I have several partitions that I use as root partitions; normally I have the bootloader of my main system in the MBR of the first harddisk, /dev/hda, and on other installs (different distro, beta's or rc's) I choose to have the bootloader on a floppy (/dev/fd0). On these installs I choose to install on the MBR directly.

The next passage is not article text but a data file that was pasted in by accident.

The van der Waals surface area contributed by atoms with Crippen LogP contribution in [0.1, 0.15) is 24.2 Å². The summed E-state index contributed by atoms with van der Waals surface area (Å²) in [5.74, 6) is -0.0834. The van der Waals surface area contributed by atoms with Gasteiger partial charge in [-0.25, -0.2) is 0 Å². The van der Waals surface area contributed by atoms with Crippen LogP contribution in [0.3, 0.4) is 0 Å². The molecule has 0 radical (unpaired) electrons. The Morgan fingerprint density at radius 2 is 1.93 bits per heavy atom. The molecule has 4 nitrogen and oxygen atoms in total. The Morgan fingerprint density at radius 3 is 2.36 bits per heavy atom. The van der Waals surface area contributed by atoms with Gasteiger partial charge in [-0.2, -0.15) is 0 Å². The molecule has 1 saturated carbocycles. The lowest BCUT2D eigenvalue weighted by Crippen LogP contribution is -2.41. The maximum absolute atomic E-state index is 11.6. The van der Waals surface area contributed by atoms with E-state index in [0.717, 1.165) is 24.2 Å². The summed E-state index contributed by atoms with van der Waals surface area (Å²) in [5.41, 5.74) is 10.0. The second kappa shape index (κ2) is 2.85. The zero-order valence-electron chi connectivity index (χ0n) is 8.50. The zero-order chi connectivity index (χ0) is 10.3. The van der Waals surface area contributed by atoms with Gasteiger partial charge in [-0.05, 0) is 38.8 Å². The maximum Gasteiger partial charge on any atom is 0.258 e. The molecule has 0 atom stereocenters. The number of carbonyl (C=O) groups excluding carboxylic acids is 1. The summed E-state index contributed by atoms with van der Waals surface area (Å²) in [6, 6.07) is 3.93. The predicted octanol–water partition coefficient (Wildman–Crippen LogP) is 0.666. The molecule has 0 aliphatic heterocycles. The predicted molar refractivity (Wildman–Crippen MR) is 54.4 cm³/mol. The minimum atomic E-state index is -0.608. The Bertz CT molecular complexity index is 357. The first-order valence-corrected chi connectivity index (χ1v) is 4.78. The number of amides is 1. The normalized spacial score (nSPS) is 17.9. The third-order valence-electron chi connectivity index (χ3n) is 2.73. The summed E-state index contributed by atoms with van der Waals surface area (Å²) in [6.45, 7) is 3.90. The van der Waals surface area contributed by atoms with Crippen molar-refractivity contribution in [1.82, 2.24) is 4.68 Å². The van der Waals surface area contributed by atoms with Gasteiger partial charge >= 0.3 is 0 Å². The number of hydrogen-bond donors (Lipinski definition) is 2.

On all three systems I installed with the boot.iso image that I burnt to a cd-rw. You can find this image on the dvd: install/images/boot.iso. It's less than 14MB so even a mini cdrw would do, and this boot image supports lots of installation methods: FTP, HTTP, NFS, local harddrive image, local harddrive files. I had my server mount the iso image so it would be available via ftp on the local network - this should be good, I have recently upgraded my network to gigabit ethernet. I decided that my laptop would not always be connected, so there I installed from the iso image on the local harddrive (naturally after copying said image).